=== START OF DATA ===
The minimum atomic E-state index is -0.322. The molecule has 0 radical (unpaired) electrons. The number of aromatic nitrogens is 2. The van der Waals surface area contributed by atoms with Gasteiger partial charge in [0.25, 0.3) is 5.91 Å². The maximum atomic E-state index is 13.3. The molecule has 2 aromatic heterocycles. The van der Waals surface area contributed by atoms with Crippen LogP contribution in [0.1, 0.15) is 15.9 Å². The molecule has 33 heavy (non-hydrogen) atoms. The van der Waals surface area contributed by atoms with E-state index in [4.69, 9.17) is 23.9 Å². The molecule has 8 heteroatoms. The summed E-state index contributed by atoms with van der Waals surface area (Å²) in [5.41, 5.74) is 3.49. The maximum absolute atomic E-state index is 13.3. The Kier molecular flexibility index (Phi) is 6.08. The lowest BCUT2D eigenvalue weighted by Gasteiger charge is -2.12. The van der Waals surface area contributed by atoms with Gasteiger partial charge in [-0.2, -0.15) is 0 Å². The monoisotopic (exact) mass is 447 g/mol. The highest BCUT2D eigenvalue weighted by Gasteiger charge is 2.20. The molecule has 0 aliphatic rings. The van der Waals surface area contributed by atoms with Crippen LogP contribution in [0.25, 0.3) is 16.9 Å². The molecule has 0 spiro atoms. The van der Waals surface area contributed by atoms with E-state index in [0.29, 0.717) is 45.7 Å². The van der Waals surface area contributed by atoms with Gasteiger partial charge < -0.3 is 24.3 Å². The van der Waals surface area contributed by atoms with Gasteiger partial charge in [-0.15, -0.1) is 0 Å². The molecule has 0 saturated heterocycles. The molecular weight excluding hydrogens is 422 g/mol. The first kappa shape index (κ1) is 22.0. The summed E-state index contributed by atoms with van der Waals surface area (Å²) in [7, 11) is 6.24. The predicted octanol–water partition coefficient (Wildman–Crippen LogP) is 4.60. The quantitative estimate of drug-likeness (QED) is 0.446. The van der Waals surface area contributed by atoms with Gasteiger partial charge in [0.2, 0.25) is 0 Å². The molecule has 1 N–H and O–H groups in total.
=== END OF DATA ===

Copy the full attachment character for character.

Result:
The minimum atomic E-state index is -0.322. The molecule has 0 radical (unpaired) electrons. The number of aromatic nitrogens is 2. The van der Waals surface area contributed by atoms with Gasteiger partial charge in [0.25, 0.3) is 5.91 Å². The maximum atomic E-state index is 13.3. The molecule has 2 aromatic heterocycles. The van der Waals surface area contributed by atoms with Crippen LogP contribution in [0.1, 0.15) is 15.9 Å². The molecule has 33 heavy (non-hydrogen) atoms. The van der Waals surface area contributed by atoms with E-state index in [4.69, 9.17) is 23.9 Å². The molecule has 8 heteroatoms. The summed E-state index contributed by atoms with van der Waals surface area (Å²) in [5.41, 5.74) is 3.49. The maximum absolute atomic E-state index is 13.3. The Kier molecular flexibility index (Phi) is 6.08. The lowest BCUT2D eigenvalue weighted by Gasteiger charge is -2.12. The van der Waals surface area contributed by atoms with Gasteiger partial charge in [-0.2, -0.15) is 0 Å². The monoisotopic (exact) mass is 447 g/mol. The highest BCUT2D eigenvalue weighted by Gasteiger charge is 2.20. The molecule has 0 aliphatic rings. The van der Waals surface area contributed by atoms with Crippen LogP contribution in [0.25, 0.3) is 16.9 Å². The molecule has 0 spiro atoms. The van der Waals surface area contributed by atoms with E-state index in [0.29, 0.717) is 45.7 Å². The van der Waals surface area contributed by atoms with Gasteiger partial charge < -0.3 is 24.3 Å². The van der Waals surface area contributed by atoms with Gasteiger partial charge in [-0.15, -0.1) is 0 Å². The molecule has 0 saturated heterocycles. The molecular weight excluding hydrogens is 422 g/mol. The first kappa shape index (κ1) is 22.0. The summed E-state index contributed by atoms with van der Waals surface area (Å²) in [7, 11) is 6.24. The predicted octanol–water partition coefficient (Wildman–Crippen LogP) is 4.60. The quantitative estimate of drug-likeness (QED) is 0.446. The van der Waals surface area contributed by atoms with Gasteiger partial charge in [0.2, 0.25) is 0 Å². The molecule has 1 N–H and O–H groups in total.